I am taking a sabbatical to recharge my batteries and to make a copy of an adorably quirky, yet hallowed William III ash chest-on-stand (fig. 1) before attending to the final two chests for the book.
Case furniture made from ash is relatively scarce, and when it does crop up, it is more commonly seen in the great flatsawn feathery cathedrals and topographic maps that ash is so widely regarded for (fig. 2).
The maker of the chest-on-stand did use some flatsawn veneer on the drawer fronts, but it is the dominant use of boldly stripped quartersawn veneer for the crossbanding that is so uncharacteristic and striking.
The width of the abnormally wide crossbanding curiously varies from drawer to drawer and the featherbanding too, is somewhat wider than the norm. The drawers themselves do not adhere to the prevailing convention of graduating in height; they do differ in height, but as with some earlier chests, are not in sequence (fig. 3).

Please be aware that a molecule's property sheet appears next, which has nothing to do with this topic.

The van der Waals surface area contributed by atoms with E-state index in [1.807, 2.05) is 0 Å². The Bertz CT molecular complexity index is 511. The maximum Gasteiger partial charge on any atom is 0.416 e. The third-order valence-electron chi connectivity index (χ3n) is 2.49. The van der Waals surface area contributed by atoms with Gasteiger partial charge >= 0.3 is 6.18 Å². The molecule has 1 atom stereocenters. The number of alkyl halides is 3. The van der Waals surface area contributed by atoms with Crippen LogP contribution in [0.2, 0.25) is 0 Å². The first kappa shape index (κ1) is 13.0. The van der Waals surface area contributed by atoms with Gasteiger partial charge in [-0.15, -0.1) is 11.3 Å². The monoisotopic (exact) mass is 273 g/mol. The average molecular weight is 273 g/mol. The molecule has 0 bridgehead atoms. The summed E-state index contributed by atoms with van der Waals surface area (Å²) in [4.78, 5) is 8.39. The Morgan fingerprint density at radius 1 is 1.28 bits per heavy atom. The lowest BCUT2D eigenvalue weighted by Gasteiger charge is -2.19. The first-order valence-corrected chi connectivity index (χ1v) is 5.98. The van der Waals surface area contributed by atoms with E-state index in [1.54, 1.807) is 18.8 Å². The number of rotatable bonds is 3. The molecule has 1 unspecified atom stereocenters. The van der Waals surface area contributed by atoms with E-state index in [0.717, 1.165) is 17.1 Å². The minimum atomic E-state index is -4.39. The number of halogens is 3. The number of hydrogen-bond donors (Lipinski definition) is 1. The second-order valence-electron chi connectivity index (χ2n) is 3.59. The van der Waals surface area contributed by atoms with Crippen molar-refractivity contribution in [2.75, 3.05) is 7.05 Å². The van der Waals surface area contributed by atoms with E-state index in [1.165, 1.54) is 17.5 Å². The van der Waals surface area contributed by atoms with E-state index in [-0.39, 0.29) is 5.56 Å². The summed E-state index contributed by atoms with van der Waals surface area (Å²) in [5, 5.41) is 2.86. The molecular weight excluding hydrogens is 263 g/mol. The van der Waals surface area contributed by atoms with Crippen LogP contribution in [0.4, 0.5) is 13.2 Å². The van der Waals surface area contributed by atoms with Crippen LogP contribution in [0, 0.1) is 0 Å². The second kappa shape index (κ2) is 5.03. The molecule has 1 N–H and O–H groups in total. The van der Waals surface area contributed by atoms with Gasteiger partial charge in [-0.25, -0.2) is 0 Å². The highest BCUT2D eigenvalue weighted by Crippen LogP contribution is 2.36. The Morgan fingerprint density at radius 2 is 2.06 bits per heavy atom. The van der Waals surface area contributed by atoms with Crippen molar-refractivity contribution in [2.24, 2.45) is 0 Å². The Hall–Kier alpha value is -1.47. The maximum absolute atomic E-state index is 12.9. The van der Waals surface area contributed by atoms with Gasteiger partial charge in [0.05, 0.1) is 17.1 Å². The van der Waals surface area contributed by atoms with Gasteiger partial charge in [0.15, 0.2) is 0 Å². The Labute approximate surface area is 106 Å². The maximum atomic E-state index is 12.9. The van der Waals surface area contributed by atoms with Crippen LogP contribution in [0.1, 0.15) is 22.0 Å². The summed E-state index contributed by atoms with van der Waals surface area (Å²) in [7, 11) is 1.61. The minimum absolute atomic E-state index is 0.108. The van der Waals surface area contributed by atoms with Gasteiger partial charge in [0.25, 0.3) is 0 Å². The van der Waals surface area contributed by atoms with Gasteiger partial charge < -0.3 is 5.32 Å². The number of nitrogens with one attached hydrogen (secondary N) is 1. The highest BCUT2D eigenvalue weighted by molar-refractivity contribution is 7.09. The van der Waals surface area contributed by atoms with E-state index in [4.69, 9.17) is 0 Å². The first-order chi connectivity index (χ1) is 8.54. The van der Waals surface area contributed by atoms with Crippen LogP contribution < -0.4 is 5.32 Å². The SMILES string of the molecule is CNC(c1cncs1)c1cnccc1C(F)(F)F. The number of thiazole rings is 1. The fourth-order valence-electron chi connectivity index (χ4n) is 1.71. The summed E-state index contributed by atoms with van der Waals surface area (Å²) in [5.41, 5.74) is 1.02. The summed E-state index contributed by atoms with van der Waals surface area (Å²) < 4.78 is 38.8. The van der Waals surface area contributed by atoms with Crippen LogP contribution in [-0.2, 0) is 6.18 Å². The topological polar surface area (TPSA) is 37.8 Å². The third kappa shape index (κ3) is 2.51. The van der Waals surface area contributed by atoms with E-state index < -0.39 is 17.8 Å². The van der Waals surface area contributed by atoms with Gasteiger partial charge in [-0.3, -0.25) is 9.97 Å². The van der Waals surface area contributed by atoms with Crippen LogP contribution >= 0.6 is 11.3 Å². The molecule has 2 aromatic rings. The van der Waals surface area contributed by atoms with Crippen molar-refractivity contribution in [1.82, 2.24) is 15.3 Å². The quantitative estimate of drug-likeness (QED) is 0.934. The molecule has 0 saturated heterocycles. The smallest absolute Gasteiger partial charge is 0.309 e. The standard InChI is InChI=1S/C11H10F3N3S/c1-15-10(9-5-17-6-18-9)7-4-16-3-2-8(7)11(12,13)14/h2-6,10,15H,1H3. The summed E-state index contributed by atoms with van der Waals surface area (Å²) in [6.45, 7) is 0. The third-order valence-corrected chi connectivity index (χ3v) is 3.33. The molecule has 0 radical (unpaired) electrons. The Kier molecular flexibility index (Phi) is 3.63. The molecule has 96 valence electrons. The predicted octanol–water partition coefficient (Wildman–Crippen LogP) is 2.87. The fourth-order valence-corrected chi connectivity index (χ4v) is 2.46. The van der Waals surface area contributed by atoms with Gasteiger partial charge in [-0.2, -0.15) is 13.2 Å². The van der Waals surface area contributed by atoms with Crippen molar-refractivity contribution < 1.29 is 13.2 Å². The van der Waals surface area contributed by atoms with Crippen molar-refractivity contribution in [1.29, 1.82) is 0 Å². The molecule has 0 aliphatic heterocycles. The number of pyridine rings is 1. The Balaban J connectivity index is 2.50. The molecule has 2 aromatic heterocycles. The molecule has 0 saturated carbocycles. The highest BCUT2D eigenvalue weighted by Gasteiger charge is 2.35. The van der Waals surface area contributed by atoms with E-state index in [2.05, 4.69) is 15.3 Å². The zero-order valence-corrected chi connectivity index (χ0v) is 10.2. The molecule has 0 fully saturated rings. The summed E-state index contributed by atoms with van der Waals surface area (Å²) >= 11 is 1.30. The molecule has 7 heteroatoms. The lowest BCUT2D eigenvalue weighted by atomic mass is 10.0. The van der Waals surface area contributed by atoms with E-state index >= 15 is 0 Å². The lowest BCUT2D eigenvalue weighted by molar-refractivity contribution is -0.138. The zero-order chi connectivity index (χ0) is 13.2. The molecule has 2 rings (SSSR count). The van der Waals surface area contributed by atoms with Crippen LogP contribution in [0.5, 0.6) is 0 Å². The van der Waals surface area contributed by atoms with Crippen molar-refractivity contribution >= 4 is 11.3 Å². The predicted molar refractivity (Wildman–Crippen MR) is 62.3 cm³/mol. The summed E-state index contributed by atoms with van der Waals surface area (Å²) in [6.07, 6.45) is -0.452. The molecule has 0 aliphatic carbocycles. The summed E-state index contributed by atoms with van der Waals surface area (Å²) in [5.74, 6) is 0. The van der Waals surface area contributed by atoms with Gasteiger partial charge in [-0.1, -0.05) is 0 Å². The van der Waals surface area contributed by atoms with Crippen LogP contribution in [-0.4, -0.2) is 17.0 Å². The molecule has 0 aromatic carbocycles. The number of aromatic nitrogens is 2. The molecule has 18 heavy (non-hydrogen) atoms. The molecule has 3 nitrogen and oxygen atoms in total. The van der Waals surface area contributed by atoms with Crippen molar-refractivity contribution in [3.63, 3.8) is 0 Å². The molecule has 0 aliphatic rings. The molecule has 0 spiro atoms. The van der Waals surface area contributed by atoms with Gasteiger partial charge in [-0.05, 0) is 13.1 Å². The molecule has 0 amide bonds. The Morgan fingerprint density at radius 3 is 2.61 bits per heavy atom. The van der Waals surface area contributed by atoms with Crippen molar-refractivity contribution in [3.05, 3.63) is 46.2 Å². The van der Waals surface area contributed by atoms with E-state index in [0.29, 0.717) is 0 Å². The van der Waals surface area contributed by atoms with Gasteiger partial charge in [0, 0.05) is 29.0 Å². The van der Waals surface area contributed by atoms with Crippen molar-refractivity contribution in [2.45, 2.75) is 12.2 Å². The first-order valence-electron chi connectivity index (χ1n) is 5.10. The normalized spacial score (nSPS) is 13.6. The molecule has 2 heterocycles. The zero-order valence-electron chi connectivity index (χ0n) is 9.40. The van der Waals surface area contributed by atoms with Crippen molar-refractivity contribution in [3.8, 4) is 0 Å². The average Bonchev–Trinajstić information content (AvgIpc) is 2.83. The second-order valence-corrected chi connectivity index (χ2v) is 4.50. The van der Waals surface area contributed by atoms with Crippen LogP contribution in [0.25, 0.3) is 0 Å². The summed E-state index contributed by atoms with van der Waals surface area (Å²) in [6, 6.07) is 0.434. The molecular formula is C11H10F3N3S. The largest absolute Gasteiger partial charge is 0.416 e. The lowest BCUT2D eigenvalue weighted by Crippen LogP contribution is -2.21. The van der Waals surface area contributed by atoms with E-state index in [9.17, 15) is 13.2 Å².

The brasses on the chest-on-stand are replacements, but stylistically, are not incongruous. A decision will be made on brasses nearer completion.
I will post regular updates as work on the ash chest-on-stand progresses.